Comment: Here are a few links

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Here are a few links

which may help answer your question. I'll rewrite your question below.

"What are some specific techniques for a young man who is drowning in ideas to find a way to focus his attention?"

The biographies of Entrepreneurs, Inventors, Scientists & Engineers etc.; includes books on History, Economics & How to Study - Posted by Stillwater

In my post above, there is a book called How to Study by a civil engineer and MIT professor by the name of George Fillmore Swain. (Here is the direct link to the section of the post which gives an overview of the book and the author.)

The title of chapter III says "The third essential for a proper method of study is system."


"DISCOVER THE FUNDAMENTAL IDEA OF THE SUBJECT.—Strip off the detail and get down to the root of the thing. See the really important point. Then, after this has been clearly perceived and mastered, arrange the details in their proper relations to the fundamentals. The subject will thus have a skeleton, and upon this the details will be placed. A subject of study thus viewed may be compared to the human body, with its bony skeleton or framework, and all the various organs and parts supported by it; or to a tree, with its trunk, branches and leaves. Thus to consider the relative importance of facts, to sift out the essential ones, will train the power of mental discrimination and cultivate the judgment.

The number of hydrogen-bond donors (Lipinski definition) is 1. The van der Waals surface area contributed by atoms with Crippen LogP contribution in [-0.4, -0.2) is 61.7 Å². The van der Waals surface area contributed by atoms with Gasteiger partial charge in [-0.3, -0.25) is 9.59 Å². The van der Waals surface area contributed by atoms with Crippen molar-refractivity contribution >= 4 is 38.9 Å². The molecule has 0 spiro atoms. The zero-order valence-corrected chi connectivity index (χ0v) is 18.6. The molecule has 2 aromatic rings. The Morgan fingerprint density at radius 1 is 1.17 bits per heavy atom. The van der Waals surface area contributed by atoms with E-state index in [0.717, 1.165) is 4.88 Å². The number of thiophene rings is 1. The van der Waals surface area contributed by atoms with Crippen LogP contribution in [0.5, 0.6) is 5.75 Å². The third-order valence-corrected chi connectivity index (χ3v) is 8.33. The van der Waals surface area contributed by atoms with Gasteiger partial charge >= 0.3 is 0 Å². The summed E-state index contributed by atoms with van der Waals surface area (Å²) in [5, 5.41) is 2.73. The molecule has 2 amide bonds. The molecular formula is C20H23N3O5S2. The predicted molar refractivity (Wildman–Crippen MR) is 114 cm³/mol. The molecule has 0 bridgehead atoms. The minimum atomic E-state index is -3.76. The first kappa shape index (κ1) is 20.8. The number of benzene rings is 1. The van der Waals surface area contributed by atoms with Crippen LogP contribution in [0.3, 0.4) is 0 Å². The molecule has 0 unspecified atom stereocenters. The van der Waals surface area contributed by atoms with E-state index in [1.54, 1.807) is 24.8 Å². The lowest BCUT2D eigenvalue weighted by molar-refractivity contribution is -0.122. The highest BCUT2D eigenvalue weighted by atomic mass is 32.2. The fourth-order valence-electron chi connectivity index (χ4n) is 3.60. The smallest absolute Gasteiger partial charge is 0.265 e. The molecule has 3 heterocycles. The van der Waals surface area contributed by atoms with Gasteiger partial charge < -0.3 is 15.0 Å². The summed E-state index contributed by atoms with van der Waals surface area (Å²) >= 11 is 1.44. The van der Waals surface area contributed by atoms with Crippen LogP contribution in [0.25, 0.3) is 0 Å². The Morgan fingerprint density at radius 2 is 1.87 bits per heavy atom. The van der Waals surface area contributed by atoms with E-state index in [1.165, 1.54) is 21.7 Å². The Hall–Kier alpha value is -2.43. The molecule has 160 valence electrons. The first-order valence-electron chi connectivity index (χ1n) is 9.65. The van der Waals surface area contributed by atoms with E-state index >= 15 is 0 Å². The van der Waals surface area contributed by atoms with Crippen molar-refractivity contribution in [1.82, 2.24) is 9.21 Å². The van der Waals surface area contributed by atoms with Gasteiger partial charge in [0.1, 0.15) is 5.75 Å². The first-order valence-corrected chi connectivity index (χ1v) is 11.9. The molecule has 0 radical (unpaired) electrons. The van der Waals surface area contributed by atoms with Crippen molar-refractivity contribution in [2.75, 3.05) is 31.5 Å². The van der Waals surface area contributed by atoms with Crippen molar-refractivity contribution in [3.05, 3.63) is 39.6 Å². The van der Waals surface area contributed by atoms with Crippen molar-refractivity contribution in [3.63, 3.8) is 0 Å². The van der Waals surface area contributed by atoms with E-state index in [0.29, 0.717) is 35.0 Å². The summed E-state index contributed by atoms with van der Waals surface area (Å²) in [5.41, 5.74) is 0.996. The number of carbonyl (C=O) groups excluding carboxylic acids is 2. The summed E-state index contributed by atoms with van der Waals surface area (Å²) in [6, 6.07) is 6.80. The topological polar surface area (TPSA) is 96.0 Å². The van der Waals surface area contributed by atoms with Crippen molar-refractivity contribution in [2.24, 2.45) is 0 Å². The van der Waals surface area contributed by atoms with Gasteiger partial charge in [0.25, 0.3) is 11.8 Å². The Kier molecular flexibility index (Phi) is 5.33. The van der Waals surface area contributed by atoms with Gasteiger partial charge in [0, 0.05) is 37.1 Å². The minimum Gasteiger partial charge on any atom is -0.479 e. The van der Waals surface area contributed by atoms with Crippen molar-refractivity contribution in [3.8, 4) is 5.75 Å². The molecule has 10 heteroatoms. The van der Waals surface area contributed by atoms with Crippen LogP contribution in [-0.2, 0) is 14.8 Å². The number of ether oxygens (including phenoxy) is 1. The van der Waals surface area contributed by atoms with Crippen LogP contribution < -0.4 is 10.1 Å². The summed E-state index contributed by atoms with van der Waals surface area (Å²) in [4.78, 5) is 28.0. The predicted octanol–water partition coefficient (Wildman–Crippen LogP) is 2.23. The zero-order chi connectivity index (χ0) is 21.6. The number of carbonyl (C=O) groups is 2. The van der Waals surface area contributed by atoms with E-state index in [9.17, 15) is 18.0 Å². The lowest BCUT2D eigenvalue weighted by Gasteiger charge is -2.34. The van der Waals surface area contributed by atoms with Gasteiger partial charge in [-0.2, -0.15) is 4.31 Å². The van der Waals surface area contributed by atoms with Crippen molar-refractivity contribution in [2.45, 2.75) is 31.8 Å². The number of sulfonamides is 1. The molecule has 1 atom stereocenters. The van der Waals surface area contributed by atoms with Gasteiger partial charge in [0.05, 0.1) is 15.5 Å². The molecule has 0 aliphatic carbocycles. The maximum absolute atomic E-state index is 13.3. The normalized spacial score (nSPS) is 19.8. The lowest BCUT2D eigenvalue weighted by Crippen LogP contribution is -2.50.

When this is done, subsequent facts relating to the subject can be correlated with what is already known, and will in this way be easily retained by the memory. Remember and observe Jacotot's maxim, "Learn something accurately, and refer {43} the rest to that." Unessential facts, or those of secondary importance, may be passed over in the first reading, and left for a second or later reading, for a proper method of study always involves re-reading, perhaps many times.

You cannot possibly know everything even of a single subject, hence the importance of knowing the fundamental things about it and knowing them thoroughly. Even if you gain but an elementary knowledge of a subject, that knowledge may be thorough and should include fundamentals. Thorough elementary knowledge must not be confused with a smattering. The latter is worse than useless, and is marked by vagueness, uncertainty, and failure to grasp fundamentals. But elementary knowledge, if clear and definite as far as it goes, is valuable, and the first step toward more complete knowledge."

Also, here's a little time management book you with a lot of specific suggestions and techniques.

How to Get Control of Your Time and Your Life - By Alan Lakein